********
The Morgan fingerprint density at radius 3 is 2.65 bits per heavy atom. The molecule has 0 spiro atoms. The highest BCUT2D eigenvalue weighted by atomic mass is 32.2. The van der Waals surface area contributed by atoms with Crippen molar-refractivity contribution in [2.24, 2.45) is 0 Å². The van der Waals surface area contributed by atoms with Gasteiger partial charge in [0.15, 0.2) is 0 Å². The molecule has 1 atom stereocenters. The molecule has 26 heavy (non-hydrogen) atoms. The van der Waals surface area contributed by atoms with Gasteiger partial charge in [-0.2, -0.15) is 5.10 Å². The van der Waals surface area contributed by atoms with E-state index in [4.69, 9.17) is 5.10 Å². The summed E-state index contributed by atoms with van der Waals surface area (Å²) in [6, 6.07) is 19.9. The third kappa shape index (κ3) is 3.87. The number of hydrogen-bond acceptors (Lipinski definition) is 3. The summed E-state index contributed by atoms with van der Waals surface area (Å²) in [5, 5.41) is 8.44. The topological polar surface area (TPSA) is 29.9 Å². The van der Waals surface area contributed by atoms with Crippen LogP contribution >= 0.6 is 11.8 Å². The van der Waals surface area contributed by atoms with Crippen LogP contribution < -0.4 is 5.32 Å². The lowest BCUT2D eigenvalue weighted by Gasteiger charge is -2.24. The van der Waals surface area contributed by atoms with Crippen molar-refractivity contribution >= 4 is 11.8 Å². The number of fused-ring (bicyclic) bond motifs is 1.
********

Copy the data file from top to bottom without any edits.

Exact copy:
The Morgan fingerprint density at radius 3 is 2.65 bits per heavy atom. The molecule has 0 spiro atoms. The highest BCUT2D eigenvalue weighted by atomic mass is 32.2. The van der Waals surface area contributed by atoms with Crippen molar-refractivity contribution in [2.24, 2.45) is 0 Å². The van der Waals surface area contributed by atoms with Gasteiger partial charge in [0.15, 0.2) is 0 Å². The molecule has 1 atom stereocenters. The molecule has 26 heavy (non-hydrogen) atoms. The van der Waals surface area contributed by atoms with Gasteiger partial charge in [-0.2, -0.15) is 5.10 Å². The van der Waals surface area contributed by atoms with E-state index in [4.69, 9.17) is 5.10 Å². The summed E-state index contributed by atoms with van der Waals surface area (Å²) in [6, 6.07) is 19.9. The third kappa shape index (κ3) is 3.87. The number of hydrogen-bond acceptors (Lipinski definition) is 3. The summed E-state index contributed by atoms with van der Waals surface area (Å²) in [5, 5.41) is 8.44. The topological polar surface area (TPSA) is 29.9 Å². The van der Waals surface area contributed by atoms with Crippen LogP contribution >= 0.6 is 11.8 Å². The van der Waals surface area contributed by atoms with Crippen LogP contribution < -0.4 is 5.32 Å². The lowest BCUT2D eigenvalue weighted by Gasteiger charge is -2.24. The van der Waals surface area contributed by atoms with Crippen molar-refractivity contribution >= 4 is 11.8 Å². The number of fused-ring (bicyclic) bond motifs is 1.